How to lead youth in prayer

Prayer is one of the foundational practices of the Christian faith. Praying with a group of other believers is one type of prayer that can bring great blessing and encouragement to everyone involved.

Some main barriers to ‘group prayer’ are:

Shyness: many people are very shy when it comes to praying out loud in front of others, regardless of whether they have an outgoing personality. They feel they are not ‘good at praying’, they are afraid they will say the wrong things, or that others will laugh at them. This can be due to inexperience, lack of self-esteem, or the need to keep up a certain image in front of the rest of the group. It may also be due to the fact that the group is not close relationally so they are not confident praying aloud in front of people they don’t know very well.

Introversion: rather than necessarily being shy, some people naturally process things internally and so they need a lot of time to think things through before they share it publicly (or they might never want to share it publicly). Therefore when it comes to group prayer they struggle to express out loud what they could easily pray privately.

Apathy: depending on the group, there may be individuals (or the whole group!) who don’t realise the importance/value of prayer. Because of this they might not enjoy these group prayer gatherings. There will also be times when even the most committed disciple just won’t feel like praying.

Tips to overcoming these barriers

Teach on the topic of prayer: this will help the young people see the importance, blessing, and power of prayer both personal and corporate. Preach or have discussions about why group prayer is important instead of just praying privately.

Instead of just announcing “we’re going to pray now”, begin by giving young people a vision for the prayer time: you could share a Scripture, or a testimony related to answered prayer, or get the group to imagine what could happen as a result of the prayer time.

Plan your group prayer time in advance: in the same way that you might plan a game or a bible study, plan your prayer time. You can always be flexible during the prayer time, but think of creative ways to pray together. Ask yourself questions like, is there a focus for this prayer gathering eg praying for each other, praying for families etc? Is there Scripture you want to read? Is there a structure for the prayer time?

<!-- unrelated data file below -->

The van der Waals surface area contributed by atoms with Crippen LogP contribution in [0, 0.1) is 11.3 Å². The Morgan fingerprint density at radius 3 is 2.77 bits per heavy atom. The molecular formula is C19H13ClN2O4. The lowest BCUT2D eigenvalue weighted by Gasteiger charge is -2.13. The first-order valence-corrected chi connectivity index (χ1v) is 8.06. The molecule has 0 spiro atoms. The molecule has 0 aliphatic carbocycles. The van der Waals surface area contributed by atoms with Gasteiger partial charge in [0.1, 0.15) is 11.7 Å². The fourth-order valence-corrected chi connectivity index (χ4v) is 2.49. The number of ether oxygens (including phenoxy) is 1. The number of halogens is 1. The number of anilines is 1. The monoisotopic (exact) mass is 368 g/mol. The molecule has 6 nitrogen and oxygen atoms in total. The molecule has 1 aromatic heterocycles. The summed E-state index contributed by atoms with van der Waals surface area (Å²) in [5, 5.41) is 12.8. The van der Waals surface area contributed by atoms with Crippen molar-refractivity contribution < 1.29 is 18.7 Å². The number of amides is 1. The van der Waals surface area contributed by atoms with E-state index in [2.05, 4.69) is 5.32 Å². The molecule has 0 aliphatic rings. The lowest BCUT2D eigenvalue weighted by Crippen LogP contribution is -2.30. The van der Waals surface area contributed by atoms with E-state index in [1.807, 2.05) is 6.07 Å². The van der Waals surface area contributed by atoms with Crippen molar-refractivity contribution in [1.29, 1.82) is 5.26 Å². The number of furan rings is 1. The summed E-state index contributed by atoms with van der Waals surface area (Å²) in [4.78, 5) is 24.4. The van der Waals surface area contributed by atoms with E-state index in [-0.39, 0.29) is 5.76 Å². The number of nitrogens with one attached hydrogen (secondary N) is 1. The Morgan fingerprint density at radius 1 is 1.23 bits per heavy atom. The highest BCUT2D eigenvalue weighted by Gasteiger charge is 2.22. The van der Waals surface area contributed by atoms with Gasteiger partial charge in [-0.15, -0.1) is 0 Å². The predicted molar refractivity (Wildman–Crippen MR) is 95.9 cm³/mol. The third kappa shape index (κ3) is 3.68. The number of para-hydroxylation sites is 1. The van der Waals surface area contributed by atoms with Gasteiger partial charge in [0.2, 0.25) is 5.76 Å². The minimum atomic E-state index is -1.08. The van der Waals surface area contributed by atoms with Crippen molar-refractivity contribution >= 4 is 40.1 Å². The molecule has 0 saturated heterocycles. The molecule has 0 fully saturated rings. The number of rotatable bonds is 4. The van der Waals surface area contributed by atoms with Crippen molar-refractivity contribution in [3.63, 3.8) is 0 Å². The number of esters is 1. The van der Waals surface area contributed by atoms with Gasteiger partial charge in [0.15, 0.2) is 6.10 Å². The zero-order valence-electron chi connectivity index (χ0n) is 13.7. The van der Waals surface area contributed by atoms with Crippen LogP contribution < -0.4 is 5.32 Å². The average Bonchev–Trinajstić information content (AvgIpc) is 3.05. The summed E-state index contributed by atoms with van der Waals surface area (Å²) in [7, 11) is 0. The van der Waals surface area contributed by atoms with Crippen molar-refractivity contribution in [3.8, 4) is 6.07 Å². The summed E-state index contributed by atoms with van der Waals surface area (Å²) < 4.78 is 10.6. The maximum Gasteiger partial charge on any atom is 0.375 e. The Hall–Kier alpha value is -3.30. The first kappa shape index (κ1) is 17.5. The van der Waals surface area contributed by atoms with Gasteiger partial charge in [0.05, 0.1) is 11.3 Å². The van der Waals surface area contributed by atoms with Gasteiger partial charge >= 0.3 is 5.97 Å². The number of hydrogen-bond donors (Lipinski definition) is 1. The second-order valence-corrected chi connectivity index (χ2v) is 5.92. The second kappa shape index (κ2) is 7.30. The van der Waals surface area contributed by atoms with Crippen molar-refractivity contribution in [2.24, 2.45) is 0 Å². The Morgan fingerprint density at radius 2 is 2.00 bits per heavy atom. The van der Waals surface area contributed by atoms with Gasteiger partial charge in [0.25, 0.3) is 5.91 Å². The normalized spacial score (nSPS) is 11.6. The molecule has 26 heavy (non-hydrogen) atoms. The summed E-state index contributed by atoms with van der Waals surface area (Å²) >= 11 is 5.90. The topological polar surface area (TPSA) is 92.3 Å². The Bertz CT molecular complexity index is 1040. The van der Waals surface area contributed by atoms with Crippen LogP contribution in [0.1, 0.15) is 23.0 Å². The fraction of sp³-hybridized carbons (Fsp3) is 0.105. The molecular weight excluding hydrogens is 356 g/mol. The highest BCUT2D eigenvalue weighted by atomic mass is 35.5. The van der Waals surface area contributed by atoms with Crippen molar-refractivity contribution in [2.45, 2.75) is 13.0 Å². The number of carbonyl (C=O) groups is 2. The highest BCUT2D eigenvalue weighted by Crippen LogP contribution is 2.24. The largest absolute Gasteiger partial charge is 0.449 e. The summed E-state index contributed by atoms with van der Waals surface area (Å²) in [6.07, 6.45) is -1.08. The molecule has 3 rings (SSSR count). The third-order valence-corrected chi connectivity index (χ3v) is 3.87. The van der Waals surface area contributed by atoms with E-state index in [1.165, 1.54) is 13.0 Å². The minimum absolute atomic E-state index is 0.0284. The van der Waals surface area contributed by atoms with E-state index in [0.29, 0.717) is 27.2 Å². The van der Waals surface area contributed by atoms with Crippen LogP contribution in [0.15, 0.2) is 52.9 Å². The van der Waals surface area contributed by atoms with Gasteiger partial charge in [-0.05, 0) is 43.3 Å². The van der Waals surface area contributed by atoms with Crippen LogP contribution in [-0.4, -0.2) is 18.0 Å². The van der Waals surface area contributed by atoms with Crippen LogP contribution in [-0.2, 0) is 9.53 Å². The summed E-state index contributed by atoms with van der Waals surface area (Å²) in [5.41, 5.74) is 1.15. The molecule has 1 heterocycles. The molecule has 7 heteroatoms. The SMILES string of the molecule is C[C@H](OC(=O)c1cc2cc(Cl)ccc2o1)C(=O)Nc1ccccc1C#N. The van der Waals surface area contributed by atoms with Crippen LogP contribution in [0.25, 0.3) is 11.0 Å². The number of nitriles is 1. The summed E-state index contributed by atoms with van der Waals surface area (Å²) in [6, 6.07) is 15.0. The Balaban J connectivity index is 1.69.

Try and include and encourage each individual in the prayer time without being forceful: you might want to assign a prayer need to each person to pray (giving them an out if they really don’t want to), or encourage each person to pray for the person on their left

Remember that introverts often need more time to think through what to pray before they pray it out loud: don’t jump in with a prayer or call the prayer time to an end when you get to a quiet patch.

Model praying out loud as the leader: pray naturally, don’t use Christian jargon or old-fashioned phrases. Pray short prayers. This encourages people who are not use to praying in a group setting to pray short prayers.

Establish some rules for the prayer time if you need to: no one may laugh at or mock a person who is praying. Any needs that are shared amongst the group should be kept confidential. If someone does not want to pray in a group setting don’t make an issue of it in front of the group. Talk to them privately and encourage them to participate. If there is someone who dominates the group prayer time, talk to them privately so you can encourage them to let the other members of the group participate. If someone prays inappropriate prayers address it publicly, interrupting them gently, and explaining to the group why the prayer is inappropriate.

About the “How to” Series

This resource is part of a “how to” series that was designed to assist youth ministers in their ministry to young people. We have conducted interviews with experienced youth workers on a variety of subjects. These interviews can be found here. The interviews are short (each interview is less then 12mins in length), and practical. Each interview is accompanied by a written contribution. The written contributions are not long in length – they are easy to read and designed in such a way that busy youth ministers can quickly pick up important and useful tips on a range of practical topics. We hope you enjoy these resources.

Written contributors: Dion Fasi, Simon Greening, Ashleigh Stewart. Edited by Simon Greening.

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